He added that PET also has a new imaging agent in trials to improve perfusion imaging that does not require an on-site cyclotron, or the use of an expensive rubidium generator. DiCarli said the agent can be produced by commercial cyclotrons off-site and sent as unit doses to the hospital. This will lower the cost of ownership for PET systems and accelerate wider adoption. He said it is possible the new agent may see FDA clearance in the next two years.

"That will help open access in ways that we have not been able to realize with the currently approved FDA radiopharmaceutical," DiCarli said. 

Cardiac inflammation imaging

Another trend in cardiac imaging is the area of visualizing inflammation in the heart. This includes amyloidosis, sarcoid, pericarditis, myocarditis and other inflammatory disorders.

"We have seen over the last fives years a tremendous growth in the referrals for those patients," DiCarli explained. He added that imagers also have learned how to use the complimentary advantages of PET and MRI together for a more accurate diagnosis.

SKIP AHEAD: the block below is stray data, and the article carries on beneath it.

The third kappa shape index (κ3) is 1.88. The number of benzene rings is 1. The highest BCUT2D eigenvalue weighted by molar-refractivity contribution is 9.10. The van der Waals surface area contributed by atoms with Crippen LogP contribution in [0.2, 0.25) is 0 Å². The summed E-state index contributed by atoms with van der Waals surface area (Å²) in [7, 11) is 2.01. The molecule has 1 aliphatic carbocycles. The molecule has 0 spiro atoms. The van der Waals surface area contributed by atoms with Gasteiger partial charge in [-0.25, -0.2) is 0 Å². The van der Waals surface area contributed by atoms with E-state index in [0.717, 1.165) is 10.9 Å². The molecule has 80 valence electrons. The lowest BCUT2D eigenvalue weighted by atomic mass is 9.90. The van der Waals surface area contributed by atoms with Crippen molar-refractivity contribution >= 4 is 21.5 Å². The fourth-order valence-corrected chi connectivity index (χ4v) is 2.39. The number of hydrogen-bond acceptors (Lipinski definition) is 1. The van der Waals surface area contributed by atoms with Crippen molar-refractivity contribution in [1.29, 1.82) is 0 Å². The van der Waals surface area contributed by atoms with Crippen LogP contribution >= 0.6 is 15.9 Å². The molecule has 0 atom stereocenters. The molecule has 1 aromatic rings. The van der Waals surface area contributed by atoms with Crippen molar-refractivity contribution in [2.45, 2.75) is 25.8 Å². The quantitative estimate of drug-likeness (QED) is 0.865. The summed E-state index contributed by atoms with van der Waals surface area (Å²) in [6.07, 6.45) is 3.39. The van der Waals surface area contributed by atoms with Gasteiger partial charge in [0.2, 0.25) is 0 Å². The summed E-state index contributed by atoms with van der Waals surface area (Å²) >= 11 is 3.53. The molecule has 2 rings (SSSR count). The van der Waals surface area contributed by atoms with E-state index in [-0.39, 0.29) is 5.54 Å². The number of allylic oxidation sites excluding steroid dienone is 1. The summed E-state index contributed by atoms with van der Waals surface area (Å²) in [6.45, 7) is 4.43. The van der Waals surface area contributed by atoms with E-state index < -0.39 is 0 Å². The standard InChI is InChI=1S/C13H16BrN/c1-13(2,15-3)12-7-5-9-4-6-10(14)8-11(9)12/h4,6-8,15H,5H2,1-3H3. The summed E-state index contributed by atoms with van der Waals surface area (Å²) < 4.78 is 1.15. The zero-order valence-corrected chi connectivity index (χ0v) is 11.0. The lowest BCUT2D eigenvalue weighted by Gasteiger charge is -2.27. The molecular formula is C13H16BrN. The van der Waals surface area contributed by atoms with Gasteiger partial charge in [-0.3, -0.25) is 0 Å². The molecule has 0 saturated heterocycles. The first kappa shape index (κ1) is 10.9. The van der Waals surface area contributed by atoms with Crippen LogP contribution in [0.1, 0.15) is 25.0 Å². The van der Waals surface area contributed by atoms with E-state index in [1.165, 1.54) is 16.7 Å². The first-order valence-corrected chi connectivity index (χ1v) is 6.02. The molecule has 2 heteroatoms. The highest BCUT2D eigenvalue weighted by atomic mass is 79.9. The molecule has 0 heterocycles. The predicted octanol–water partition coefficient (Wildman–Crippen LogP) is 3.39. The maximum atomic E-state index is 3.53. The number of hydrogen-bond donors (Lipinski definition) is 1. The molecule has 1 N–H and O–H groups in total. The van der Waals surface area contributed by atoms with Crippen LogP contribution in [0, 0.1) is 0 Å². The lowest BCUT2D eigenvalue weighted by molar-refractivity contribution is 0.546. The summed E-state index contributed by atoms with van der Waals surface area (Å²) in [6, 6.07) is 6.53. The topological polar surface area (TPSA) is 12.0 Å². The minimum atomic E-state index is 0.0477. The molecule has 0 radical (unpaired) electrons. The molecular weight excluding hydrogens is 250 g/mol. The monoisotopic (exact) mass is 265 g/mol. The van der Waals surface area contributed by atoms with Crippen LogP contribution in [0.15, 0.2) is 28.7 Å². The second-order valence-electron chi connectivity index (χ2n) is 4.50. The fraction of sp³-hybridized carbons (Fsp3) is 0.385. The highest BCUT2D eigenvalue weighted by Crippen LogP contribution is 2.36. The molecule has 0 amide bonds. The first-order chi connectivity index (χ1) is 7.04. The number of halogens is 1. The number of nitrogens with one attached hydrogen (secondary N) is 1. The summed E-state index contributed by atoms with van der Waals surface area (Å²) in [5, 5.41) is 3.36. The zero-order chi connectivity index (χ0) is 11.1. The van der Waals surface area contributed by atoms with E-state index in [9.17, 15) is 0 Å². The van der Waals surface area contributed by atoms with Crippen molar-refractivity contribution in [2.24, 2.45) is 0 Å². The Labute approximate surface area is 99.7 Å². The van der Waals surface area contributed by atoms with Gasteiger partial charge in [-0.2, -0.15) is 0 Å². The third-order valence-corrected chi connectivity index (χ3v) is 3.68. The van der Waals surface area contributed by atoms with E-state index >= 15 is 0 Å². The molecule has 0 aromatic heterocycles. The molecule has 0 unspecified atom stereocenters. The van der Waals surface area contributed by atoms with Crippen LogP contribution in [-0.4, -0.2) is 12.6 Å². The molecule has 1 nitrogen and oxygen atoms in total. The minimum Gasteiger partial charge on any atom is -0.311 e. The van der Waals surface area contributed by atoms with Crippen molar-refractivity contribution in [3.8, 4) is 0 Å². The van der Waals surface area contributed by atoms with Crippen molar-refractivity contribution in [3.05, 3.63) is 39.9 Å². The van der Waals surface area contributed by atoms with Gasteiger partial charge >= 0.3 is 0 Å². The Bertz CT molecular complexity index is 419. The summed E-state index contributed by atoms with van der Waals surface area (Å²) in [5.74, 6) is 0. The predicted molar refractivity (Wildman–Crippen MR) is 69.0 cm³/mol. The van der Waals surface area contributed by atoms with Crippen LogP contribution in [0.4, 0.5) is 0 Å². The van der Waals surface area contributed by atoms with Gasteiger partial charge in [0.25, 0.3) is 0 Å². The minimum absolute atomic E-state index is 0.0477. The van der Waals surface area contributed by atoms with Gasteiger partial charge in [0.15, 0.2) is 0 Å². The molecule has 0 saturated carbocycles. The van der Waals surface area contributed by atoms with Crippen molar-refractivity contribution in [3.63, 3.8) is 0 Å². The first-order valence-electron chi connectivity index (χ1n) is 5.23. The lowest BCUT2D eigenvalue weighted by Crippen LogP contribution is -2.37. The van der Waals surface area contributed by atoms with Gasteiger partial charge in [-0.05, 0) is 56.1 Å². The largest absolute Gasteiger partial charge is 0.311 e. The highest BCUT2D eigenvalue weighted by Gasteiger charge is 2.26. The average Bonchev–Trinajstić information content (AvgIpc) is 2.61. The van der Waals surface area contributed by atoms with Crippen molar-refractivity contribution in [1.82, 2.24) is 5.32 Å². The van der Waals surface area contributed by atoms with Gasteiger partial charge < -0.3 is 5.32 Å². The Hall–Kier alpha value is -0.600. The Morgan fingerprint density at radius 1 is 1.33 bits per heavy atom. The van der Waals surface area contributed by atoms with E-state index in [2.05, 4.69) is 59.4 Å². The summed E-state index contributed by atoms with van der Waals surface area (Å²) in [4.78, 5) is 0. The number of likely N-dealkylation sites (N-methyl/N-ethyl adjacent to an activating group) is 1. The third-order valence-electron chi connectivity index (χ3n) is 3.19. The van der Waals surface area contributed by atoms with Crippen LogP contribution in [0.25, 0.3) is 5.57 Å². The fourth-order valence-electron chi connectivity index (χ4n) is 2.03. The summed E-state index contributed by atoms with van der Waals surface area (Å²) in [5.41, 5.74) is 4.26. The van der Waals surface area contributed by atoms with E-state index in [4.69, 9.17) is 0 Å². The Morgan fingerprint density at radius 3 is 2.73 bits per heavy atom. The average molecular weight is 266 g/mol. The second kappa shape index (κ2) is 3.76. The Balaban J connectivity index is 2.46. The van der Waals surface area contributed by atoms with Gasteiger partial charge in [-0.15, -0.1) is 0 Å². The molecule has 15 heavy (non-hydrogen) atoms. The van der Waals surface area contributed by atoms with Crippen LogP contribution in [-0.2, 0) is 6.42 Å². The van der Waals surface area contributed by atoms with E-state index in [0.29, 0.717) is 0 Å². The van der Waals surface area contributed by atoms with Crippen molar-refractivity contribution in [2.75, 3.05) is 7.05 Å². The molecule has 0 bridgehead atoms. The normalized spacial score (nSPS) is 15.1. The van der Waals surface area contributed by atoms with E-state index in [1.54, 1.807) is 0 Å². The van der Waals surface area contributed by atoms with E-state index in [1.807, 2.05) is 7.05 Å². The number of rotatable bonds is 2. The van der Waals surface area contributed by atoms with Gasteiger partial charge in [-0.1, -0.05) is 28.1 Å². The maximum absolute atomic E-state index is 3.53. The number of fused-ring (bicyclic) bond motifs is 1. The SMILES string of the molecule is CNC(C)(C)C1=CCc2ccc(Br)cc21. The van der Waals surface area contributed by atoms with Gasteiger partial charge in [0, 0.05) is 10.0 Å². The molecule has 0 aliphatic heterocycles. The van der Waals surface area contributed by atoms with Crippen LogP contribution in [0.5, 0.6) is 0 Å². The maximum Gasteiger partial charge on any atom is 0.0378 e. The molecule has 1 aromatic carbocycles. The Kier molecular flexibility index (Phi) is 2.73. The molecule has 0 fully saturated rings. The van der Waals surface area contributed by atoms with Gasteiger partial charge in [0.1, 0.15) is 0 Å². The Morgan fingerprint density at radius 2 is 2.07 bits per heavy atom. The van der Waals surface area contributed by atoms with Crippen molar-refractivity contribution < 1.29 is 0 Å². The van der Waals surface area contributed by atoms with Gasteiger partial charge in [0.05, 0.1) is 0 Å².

Beanlands said inflammation also plays a role in atherosclerosis, so being able to image it may play a future role in how these patients are managed. 

Dave Fornell is a digital editor with Cardiovascular Business and Radiology Business magazines. He has been covering healthcare for more than 16 years.

Dave Fornell is a healthcare journalist who has covered cardiology and radiology for more than 17 years, with a focus in cardiology and radiology. Fornell is a 5-time winner of a Jesse H. Neal Award, the most prestigious editorial honors in the field of specialized journalism. The wins included best technical content, best use of social media and best COVID-19 coverage. Fornell was also a three-time Neal finalist for best range of work by a single author. He produces more than 100 editorial videos each year, most of them interviews with key opinion leaders in medicine. He also writes technical articles, covers key trends, conducts video hospital site visits, and is very involved with social media. E-mail: dfornell@innovatehealthcare.com